Scripting is useful to perform complex interaction with programs and data. We revise basic commands to write simple bash scripts.
Values can be assigned to variables using
= symbol and can be referred to by prepending a
$ var1=goofy $ var2=pluto $ echo $var2 is $var1\'s dog pluto is goofy's dog
= symbol needs to be near variable name and value, adding spaces would give an error as var1 would be considered a command to execute:
$ var1 = goofy var1: command not found
Inside double quotes variables are still replaced with their value. Notice that with double quotes it is not necessary to escape the single quote:
$ var1=goofy $ var2=pluto $ echo "$var2 is $var1's dog" pluto is goofy's dog
Single quotes, instead, prevent variable replacement, as shown below. Notice that we need to close the quote, escape the ‘ character we want to print and reopen the single quote:
$ var1=goofy $ var2=pluto $ echo '$var2 is $var1'\''s dog' $var2 is $var1's dog
Finally, it is possible to concatenate commands using
; and to break into different lines by ending each line with
\. For example:
$ var1=goofy; var2=pluto; echo "$var2 is $var1's dog" pluto is goofy's dog $ var1=goofy;\ > var2=pluto;\ > echo "$var2 is $var1's dog" pluto is goofy's dog
Executable script files
Writing long sequences of commands on the command-line might become complicate. It is possible to write scripts in files and execute them, as we would do with programs. It is important to remember, however, that shell scripts are interpreted by the shell as if they were entered from the command line. There is no compiler or static analysis of the code.
When we write a shell script we need to start with a directive telling the system what interpreter will be used. For example, using bash, we will write:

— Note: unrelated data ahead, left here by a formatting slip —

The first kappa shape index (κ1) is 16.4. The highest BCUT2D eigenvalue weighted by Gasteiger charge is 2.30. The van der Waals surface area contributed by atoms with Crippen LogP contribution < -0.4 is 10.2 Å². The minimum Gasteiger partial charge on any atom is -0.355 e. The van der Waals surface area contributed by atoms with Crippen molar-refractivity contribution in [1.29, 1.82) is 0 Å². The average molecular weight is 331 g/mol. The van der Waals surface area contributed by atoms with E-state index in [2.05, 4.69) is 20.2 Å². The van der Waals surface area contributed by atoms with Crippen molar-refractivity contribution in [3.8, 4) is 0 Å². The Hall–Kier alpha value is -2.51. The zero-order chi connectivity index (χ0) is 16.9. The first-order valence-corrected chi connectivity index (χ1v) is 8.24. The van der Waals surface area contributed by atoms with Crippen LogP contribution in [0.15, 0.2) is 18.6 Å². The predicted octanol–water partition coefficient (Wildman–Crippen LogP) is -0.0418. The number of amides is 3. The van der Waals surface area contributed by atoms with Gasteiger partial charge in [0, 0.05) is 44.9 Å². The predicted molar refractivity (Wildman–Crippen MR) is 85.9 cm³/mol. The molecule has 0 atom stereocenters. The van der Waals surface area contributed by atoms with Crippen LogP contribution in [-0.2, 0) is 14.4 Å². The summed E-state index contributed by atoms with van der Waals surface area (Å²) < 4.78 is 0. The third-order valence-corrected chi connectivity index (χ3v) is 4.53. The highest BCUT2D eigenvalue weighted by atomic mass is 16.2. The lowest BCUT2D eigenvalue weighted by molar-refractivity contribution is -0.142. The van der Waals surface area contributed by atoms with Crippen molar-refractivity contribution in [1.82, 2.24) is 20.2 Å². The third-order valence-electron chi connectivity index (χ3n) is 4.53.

#!/bin/bash var1=goofy var2=pluto echo "$var2 is $var1's dog"
We can save this in a file named
script1.sh, make it executable with
chmod u+x script1.sh and execute it:
$ ./script1.sh pluto is goofy's dog
Write a script that generates and execute another script that, in turns, prints Hello World.
Parameters passed on the command line can be accessed by scripts through special variables:
$0, $1, … , $nrefer to parameters 0, 1, … , n;
$#contains the number of parameters;
$@contains the list of all parameters, separated by a blank space.
#!/bin/bash echo "Number of parameters: $#" echo "List of parameters: $@"
gives the following output:
$ ./script-parameters.sh 1 2 3 test hello world Number of parameters: 6 List of parameters: 1 2 3 test hello world
Iterating over list elements (for loop)
In order to process parameters (or in general elements of a list) one by one, we can use a for loop as follows:
#!/bin/bash for par in $@ do echo $par done
which behaves as follows:
$ ./script-for-loop.sh 1 2 3 test hello world 1 2 3 test hello world
We give a simple example of if-then-else constructs:
#!/bin/bash if [ "$#" -ne 2 ] then echo "[ERROR] Two parameters expected" exit fi if [ "$1" -eq "$2" ] then echo "$1 = $2" elif [ "$1" -gt "$2" ] then echo "$1 > $2" elif [ "$1" -lt "$2" ] then echo "$1 < $2" else echo "[ERROR] Something went wrong, you should insert numbers" fi
Here is what we get when we execute the script:
$ ./script-if.sh [ERROR] Two parameters expected $ ./script-if.sh 1 2 3 [ERROR] Two parameters expected $ ./script-if.sh 1 2 1 < 2 $ ./script-if.sh 2 2 2 = 2 $ ./script-if.sh 3 2 3 > 2 $ ./script-if.sh 3 hello ./script-if.sh: line 7: [: hello: integer expression expected ./script-if.sh: line 10: [: hello: integer expression expected ./script-if.sh: line 13: [: hello: integer expression expected [ERROR] Something went wrong, you should insert numbers
Notice that numeric comparisons cannot be performed using
> since the shell treats them as redirection operators. To see the full list of expressions supported type
man [ or, equivalently,
It is often very useful to execute a command and assign its output to a variable. This can be done using syntax
$( command ). An example follows:
$ ls file1.txt mysite.html script.sh $ myls="$( ls )" $ echo "$myls" file1.txt mysite.html script.sh
Write a script that renames any .html file into uppercase .HTM ones. For example website.html should become WEBSITE.HTM. Renaming can be done via
mv command while name conversion has been treated in Exercise 2 of previous class.